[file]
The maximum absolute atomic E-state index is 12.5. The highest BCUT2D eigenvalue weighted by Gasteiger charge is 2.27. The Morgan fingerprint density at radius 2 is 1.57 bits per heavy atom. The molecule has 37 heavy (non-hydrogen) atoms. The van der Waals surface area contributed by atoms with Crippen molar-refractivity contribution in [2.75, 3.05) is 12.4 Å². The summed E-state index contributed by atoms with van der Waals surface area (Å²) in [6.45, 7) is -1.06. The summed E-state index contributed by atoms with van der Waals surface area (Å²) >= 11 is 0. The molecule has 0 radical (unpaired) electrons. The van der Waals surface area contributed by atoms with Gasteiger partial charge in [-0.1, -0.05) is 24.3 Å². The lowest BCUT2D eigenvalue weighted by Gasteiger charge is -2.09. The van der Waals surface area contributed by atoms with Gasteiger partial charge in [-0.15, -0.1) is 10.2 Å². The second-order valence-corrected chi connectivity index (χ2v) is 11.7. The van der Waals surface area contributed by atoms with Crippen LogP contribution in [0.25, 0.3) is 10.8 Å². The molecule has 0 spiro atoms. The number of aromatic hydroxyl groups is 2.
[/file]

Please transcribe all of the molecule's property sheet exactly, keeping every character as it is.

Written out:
The maximum absolute atomic E-state index is 12.5. The highest BCUT2D eigenvalue weighted by Gasteiger charge is 2.27. The Morgan fingerprint density at radius 2 is 1.57 bits per heavy atom. The molecule has 37 heavy (non-hydrogen) atoms. The van der Waals surface area contributed by atoms with Crippen molar-refractivity contribution in [2.75, 3.05) is 12.4 Å². The summed E-state index contributed by atoms with van der Waals surface area (Å²) in [6.45, 7) is -1.06. The summed E-state index contributed by atoms with van der Waals surface area (Å²) >= 11 is 0. The molecule has 0 radical (unpaired) electrons. The van der Waals surface area contributed by atoms with Gasteiger partial charge in [-0.1, -0.05) is 24.3 Å². The lowest BCUT2D eigenvalue weighted by Gasteiger charge is -2.09. The van der Waals surface area contributed by atoms with Gasteiger partial charge in [-0.15, -0.1) is 10.2 Å². The second-order valence-corrected chi connectivity index (χ2v) is 11.7. The van der Waals surface area contributed by atoms with Crippen LogP contribution in [0.25, 0.3) is 10.8 Å². The molecule has 0 spiro atoms. The number of aromatic hydroxyl groups is 2.